Transparency plays a role in helping library directors achieve these goals by opening the process to everyone. How many times have libraries held closed-door meetings about budget problems, or tried to hide fiscal shortfalls by moving money around so no one would notice? We often think that keeping such things from the public will save us from being “in the news,” but what it really does is keep the public from knowing just how dire our situation might be. We confuse the short-term advantage of avoiding media coverage with long-term success of stable funding and greater outreach to patrons.

Full text


July 14, 2007

Charles Bone 1998-2007

Charles Bone 1998-2007
Originally uploaded by mstephens7.

All my thoughts go out to Michael Stephens who has lost his two best friends, Jake and Charlie, in such a terribly brief period of time.

July 11, 2007

Tivo At the Plate: How to Hit a Grand Slam and Still Strike Out

I recently had a very bad customer service experience with one of my favorite companies, Tivo. I moved and the Tivo in the old house was dying and I wanted to buy one of the new dual-tuner models that I saw on sale as refurbished units. So. I went online and ordered one of the new units for my new house and then began searching online for how to cancel the old and dying unit (the RF input was broken and causing much static).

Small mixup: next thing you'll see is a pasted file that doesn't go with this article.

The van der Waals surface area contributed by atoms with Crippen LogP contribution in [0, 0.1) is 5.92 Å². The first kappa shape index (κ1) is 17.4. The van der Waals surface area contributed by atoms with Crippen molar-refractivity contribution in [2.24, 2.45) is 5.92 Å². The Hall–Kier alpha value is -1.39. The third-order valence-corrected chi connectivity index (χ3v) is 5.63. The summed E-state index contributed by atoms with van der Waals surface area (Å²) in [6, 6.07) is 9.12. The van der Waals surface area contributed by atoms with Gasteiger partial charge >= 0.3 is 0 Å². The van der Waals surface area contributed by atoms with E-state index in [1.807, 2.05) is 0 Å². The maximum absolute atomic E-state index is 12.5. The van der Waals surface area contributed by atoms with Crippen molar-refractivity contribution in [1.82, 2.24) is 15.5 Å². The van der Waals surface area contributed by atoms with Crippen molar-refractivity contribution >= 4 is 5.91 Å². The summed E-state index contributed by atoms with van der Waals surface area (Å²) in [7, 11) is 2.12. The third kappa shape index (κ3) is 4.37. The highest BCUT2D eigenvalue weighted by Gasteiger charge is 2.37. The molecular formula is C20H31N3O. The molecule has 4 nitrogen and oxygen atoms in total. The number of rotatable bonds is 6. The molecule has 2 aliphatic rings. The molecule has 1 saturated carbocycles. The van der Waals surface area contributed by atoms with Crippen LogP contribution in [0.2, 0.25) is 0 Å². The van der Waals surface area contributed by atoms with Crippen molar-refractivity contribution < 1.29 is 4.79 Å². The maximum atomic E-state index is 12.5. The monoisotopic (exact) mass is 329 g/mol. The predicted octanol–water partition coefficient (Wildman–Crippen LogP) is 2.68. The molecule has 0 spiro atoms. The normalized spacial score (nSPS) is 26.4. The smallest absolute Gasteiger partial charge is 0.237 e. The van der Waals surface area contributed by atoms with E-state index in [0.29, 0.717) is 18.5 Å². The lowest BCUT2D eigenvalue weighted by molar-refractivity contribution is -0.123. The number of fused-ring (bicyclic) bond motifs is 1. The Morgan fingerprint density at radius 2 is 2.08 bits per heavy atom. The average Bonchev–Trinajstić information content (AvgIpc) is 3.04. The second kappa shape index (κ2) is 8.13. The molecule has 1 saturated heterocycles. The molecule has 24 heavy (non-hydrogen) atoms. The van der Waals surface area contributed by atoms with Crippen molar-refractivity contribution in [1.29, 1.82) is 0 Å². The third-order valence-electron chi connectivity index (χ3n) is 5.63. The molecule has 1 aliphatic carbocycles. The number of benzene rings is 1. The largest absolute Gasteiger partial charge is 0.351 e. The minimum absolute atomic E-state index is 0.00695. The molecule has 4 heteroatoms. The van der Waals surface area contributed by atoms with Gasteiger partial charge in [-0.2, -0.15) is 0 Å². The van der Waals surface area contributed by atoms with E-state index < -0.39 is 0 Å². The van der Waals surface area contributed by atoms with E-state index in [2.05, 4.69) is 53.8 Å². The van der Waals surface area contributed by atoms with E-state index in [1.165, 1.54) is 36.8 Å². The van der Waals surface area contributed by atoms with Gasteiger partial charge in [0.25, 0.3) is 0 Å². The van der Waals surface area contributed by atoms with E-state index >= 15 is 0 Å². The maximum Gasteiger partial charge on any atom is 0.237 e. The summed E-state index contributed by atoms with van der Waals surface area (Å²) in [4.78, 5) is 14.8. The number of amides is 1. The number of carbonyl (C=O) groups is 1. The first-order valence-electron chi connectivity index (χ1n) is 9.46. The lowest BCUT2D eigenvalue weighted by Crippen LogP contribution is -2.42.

Well, I immediately realized it would not be easy. Nowhere was “cancel” listed as one of the main options, and only after performing a search and being routed to numerous pages did I find that you cannot cancel online and must phone them directly. My warning radar went up immediately as memories of news stories about American Online began rolling through my head.

After finding the number and calling I was met with one of those amazingly annoying voice recognition systems that wants to ask you fifty question about your “problem”. Well, I just wanted to cancel so I barked “customer service” several times (I was told that that is the trick to bypassing those systems) and, after a bit of a delay, I got a real person.